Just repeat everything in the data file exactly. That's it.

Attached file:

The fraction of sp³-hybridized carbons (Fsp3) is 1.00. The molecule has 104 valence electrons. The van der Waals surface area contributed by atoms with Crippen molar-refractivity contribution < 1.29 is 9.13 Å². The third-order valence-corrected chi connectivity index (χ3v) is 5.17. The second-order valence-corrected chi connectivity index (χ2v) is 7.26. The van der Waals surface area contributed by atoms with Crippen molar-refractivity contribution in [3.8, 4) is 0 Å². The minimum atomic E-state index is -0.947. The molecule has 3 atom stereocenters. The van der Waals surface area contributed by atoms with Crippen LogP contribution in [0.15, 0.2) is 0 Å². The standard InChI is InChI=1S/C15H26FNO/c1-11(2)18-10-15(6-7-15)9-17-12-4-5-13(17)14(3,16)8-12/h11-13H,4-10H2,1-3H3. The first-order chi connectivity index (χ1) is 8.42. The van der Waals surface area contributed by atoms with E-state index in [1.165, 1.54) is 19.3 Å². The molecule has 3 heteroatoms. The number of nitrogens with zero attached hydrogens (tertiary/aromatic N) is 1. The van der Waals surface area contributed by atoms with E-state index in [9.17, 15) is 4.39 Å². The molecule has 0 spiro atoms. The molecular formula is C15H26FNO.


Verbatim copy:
The fraction of sp³-hybridized carbons (Fsp3) is 1.00. The molecule has 104 valence electrons. The van der Waals surface area contributed by atoms with Crippen molar-refractivity contribution < 1.29 is 9.13 Å². The third-order valence-corrected chi connectivity index (χ3v) is 5.17. The second-order valence-corrected chi connectivity index (χ2v) is 7.26. The van der Waals surface area contributed by atoms with Crippen molar-refractivity contribution in [3.8, 4) is 0 Å². The minimum atomic E-state index is -0.947. The molecule has 3 atom stereocenters. The van der Waals surface area contributed by atoms with Crippen LogP contribution in [0.15, 0.2) is 0 Å². The standard InChI is InChI=1S/C15H26FNO/c1-11(2)18-10-15(6-7-15)9-17-12-4-5-13(17)14(3,16)8-12/h11-13H,4-10H2,1-3H3. The first-order chi connectivity index (χ1) is 8.42. The van der Waals surface area contributed by atoms with E-state index in [1.165, 1.54) is 19.3 Å². The molecule has 3 heteroatoms. The number of nitrogens with zero attached hydrogens (tertiary/aromatic N) is 1. The van der Waals surface area contributed by atoms with E-state index in [9.17, 15) is 4.39 Å². The molecule has 0 spiro atoms. The molecular formula is C15H26FNO.